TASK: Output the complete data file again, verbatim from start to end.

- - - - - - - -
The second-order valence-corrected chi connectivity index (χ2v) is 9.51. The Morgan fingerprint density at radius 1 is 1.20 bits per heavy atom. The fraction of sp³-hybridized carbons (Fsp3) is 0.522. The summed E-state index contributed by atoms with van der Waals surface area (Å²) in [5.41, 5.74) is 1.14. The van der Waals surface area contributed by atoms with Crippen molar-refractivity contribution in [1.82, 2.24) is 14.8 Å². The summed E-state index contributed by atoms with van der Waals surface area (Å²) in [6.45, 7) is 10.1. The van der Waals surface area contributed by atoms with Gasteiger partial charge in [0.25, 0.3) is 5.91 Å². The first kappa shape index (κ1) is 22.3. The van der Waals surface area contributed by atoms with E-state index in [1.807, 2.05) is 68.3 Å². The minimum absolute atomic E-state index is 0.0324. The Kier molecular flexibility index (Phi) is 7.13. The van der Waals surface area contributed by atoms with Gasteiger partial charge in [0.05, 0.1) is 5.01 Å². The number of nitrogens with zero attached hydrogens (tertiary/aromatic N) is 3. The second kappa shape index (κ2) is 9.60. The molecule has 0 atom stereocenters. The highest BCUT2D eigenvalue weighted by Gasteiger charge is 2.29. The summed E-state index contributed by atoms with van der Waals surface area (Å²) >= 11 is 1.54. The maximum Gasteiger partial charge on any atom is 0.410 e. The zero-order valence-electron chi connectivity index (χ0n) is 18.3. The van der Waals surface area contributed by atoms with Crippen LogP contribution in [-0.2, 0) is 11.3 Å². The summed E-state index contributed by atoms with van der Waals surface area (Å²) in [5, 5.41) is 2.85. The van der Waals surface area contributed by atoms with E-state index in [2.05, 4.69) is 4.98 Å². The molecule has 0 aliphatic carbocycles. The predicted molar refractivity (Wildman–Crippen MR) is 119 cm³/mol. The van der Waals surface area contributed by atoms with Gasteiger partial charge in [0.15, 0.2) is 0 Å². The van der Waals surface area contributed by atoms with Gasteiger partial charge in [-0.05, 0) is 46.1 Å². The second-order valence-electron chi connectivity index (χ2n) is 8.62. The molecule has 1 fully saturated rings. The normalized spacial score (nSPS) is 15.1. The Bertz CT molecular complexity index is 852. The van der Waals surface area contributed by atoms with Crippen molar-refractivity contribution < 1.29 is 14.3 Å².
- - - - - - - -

The second-order valence-corrected chi connectivity index (χ2v) is 9.51. The Morgan fingerprint density at radius 1 is 1.20 bits per heavy atom. The fraction of sp³-hybridized carbons (Fsp3) is 0.522. The summed E-state index contributed by atoms with van der Waals surface area (Å²) in [5.41, 5.74) is 1.14. The van der Waals surface area contributed by atoms with Crippen molar-refractivity contribution in [1.82, 2.24) is 14.8 Å². The summed E-state index contributed by atoms with van der Waals surface area (Å²) in [6.45, 7) is 10.1. The van der Waals surface area contributed by atoms with Gasteiger partial charge in [0.25, 0.3) is 5.91 Å². The first kappa shape index (κ1) is 22.3. The van der Waals surface area contributed by atoms with E-state index in [1.807, 2.05) is 68.3 Å². The minimum absolute atomic E-state index is 0.0324. The Kier molecular flexibility index (Phi) is 7.13. The van der Waals surface area contributed by atoms with Gasteiger partial charge in [0.05, 0.1) is 5.01 Å². The number of nitrogens with zero attached hydrogens (tertiary/aromatic N) is 3. The second kappa shape index (κ2) is 9.60. The molecule has 0 atom stereocenters. The highest BCUT2D eigenvalue weighted by Gasteiger charge is 2.29. The summed E-state index contributed by atoms with van der Waals surface area (Å²) >= 11 is 1.54. The maximum Gasteiger partial charge on any atom is 0.410 e. The zero-order valence-electron chi connectivity index (χ0n) is 18.3. The van der Waals surface area contributed by atoms with Crippen LogP contribution in [-0.2, 0) is 11.3 Å². The summed E-state index contributed by atoms with van der Waals surface area (Å²) in [5, 5.41) is 2.85. The van der Waals surface area contributed by atoms with E-state index in [2.05, 4.69) is 4.98 Å². The molecule has 0 aliphatic carbocycles. The predicted molar refractivity (Wildman–Crippen MR) is 119 cm³/mol. The van der Waals surface area contributed by atoms with Gasteiger partial charge in [0.15, 0.2) is 0 Å². The van der Waals surface area contributed by atoms with Gasteiger partial charge in [-0.05, 0) is 46.1 Å². The second-order valence-electron chi connectivity index (χ2n) is 8.62. The molecule has 1 fully saturated rings. The normalized spacial score (nSPS) is 15.1. The Bertz CT molecular complexity index is 852. The van der Waals surface area contributed by atoms with Crippen molar-refractivity contribution < 1.29 is 14.3 Å².